Hydrogen deuteride

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Hydrogen deuteride
Skeletal formula of hydrogen deuteride
Names
IUPAC name
Hydrogen deuteride
Systematic IUPAC name
(2H)Dihydrogen[citation needed]
Identifiers
13983-20-5 YesY
ChEBI CHEBI:29237 YesY
ChemSpider 146609 YesY
EC Number 237-773-0
Jmol 3D model Interactive image
PubChem 167583
UN number 1049
Properties
H[2H]
Molar mass 3.02204 g mol−1
Melting point −259 °C (−434.2 °F; 14.1 K)
Boiling point −253 °C (−423.4 °F; 20.1 K)
Vapor pressure {{{value}}}
Related compounds
Related hydrogens
Deuterium

Hydrogen
Tritium

Except where otherwise noted, data are given for materials in their standard state (at 25 °C [77 °F], 100 kPa).
YesY verify (what is YesYN ?)
Infobox references

Hydrogen deuteride is a diatomic molecule substance or compound of the two isotopes of hydrogen: the majority isotope 1H protium and 2H deuterium. Its proper molecular formula is H2H but for simplification it is usually written as HD.

Natural abundance

Hydrogen deuteride is a minor component of naturally occurring molecular hydrogen. In particular, hydrogen deuteride is one of the minor but noticeable components of the atmospheres of all the giant planets, with abundances from about 30 ppm to about 200 ppm. HD has also been found in supernova remnants,[1] and other sources.[citation needed]

Occurrence of HD vs. H2 in giant planets' atmospheres
Planet HD H2[citation needed]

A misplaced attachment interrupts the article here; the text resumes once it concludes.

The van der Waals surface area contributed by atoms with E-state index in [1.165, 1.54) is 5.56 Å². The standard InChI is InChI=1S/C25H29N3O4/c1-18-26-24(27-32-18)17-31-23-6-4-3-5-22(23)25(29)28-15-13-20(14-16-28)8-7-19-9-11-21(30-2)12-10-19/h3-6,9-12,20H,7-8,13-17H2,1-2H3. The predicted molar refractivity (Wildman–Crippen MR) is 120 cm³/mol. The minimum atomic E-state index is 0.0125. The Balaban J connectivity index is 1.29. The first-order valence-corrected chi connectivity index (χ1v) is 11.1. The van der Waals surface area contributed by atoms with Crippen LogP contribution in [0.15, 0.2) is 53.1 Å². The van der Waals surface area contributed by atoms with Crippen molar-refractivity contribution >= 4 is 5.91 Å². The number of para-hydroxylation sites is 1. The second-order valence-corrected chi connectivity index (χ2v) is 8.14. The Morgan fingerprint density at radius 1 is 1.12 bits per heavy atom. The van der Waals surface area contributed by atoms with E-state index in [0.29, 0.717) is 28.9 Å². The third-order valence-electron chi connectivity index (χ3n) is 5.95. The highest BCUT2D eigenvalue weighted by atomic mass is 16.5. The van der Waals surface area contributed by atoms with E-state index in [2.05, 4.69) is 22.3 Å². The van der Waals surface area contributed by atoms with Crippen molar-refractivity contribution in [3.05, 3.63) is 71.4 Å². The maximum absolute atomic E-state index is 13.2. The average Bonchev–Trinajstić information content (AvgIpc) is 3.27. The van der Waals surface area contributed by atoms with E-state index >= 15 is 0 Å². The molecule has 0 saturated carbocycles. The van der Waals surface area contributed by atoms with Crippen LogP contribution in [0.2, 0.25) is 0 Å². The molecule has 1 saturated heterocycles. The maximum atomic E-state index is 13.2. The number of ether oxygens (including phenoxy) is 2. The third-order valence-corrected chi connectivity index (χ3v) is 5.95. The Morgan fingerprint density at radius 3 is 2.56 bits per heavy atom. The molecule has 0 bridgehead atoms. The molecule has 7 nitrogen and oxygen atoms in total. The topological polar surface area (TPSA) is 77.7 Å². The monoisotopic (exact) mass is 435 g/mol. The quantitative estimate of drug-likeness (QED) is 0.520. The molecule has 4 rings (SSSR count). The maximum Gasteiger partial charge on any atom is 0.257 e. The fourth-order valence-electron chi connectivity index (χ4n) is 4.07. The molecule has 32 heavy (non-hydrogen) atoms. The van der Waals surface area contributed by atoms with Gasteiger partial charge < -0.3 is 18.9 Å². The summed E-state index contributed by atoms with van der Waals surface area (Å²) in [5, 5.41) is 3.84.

Jupiter ~0.003% 89.8% ±2.0%
Uranus ~0.007% 83.0% ±3.0%
Neptune ~0.019% 80.0% ±3.2%
H NMR spectrum of a solution of HD (labeled with red bars) and H2 (blue bar). The 1:1:1 triplet arises from the coupling of the 1H nucleus (I = 1/2) to the 2H nucleus ( I = 1).

Radio emission spectra

HD and H2 have very similar emission spectra, but the emission frequencies differ.[2]

The frequency of the astronomically important J = 1-0 rotational transition of HD at 2.7 THz has been measured with tunable FIR radiation with an accuracy of 150 kHz.[3]


References

  1. Neufeld, David A.; Hollenbach, David J.; Kaufman, Michael J.; Snell, Ronald L.; Melnick, Gary J.; Bergin, Edwin A.; Sonnentrucker, Paule (2007). "SpitzerSpectral Line Mapping of Supernova Remnants. I. Basic Data and Principal Component Analysis". The Astrophysical Journal. 664 (2): 890. Bibcode:2007ApJ...664..890N. arXiv:0704.2179Freely accessible. doi:10.1086/518857. 
  2. Quinn, W.; Baker, J.; Latourrette, J.; Ramsey, N. (1958). "Radio-Frequency Spectra of Hydrogen Deuteride in Strong Magnetic Fields". Phys. Rev. 112 (6): 1929. Bibcode:1958PhRv..112.1929Q. doi:10.1103/PhysRev.112.1929. 
  3. Evenson, K. M.; Jennings, D. A.; Brown, J. M.; Zink, L. R.; Leopold, K. R. (1988). "Frequency measurement of the J = 1-0 rotational transition of HD". Astrophysical Journal. 330: L135. Bibcode:1988ApJ...330L.135E. doi:10.1086/185221. 

Further reading